Has the Global Financial Cycle Changed Since the Crisis?
Saturday, Jan. 4, 2020 8:00 AM - 10:00 AM (PDT)
- Chair: Silvia Miranda-Agrippino, Bank of England and Northwestern University
Cross-border Spillovers: How US Financial Conditions affect Mergers and Acquisitions Around the World
AbstractWe show that financial conditions in the United States have significant spillover effects on mergers and acquisitions in both advanced and emerging economies. On average, a 100 bp easing of the IMF US Financial Conditions Index is associated with 15.7% higher value of mergers and acquisitions as a share of a country’s GDP, relative to its mean. The spillovers are stronger for more open economies, and for countries with a higher degree of foreign exchange indebtedness.
Anatomy of the Global Financial Cycle
AbstractRey (2019) documented the existence of a “global financial cycle” in capital flows, asset prices and in credit growth. This cycle moves with measures of uncertainty and monetary policy in the US. The existence of this global financial cycle means that the international trilemma no longer exists—and is instead a dilemma or “international duo”—that independent monetary policies are possible if and only if the capital account is managed. Several papers have suggested that the global financial cycle has weakened since 2008 and that international trilemma is still alive and well. We update our earlier work to test if the cycle has changed.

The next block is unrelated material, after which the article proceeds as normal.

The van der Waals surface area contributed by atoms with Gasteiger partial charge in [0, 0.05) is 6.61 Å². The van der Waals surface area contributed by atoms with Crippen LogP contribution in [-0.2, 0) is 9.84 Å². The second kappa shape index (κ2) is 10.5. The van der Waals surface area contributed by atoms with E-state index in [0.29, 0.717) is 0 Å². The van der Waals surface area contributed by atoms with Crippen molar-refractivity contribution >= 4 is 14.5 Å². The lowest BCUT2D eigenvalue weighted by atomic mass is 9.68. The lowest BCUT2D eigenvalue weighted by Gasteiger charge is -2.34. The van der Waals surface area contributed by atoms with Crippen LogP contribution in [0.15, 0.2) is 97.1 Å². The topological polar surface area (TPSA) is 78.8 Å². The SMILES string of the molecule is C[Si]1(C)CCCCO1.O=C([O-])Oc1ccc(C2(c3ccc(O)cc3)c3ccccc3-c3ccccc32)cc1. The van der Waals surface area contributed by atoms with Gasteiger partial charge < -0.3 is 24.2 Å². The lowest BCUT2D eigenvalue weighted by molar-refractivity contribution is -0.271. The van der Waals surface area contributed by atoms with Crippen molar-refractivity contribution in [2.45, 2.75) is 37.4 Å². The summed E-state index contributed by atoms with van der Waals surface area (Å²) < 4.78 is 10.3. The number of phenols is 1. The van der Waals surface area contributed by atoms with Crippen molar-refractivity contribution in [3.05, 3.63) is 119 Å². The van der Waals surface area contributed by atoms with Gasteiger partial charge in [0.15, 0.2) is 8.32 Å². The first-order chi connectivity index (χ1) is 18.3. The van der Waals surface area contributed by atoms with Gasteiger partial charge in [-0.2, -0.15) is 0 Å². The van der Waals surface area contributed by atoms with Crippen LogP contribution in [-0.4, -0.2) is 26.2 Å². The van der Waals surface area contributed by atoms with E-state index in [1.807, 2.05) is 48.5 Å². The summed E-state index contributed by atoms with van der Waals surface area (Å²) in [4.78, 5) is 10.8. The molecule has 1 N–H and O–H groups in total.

Nowcasting Economic Activity with Indicators of Global Financial Conditions
AbstractPurchasing Managers’ Indices (PMIs) provide timely information on economic activity at a much higher frequency than can otherwise be obtained from accounting data. This makes PMIs suitable for nowcasting GDP. We show that financial variables such as the broad dollar exchange rate contain real-time information on PMIs and on economic activity. One possible channel is through forward-looking survey responses, especially in firms that are part of global supply chains. We also examine how these relationships have changed since 2008.
- F3 - International Finance
- F6 - Economic Impacts of Globalization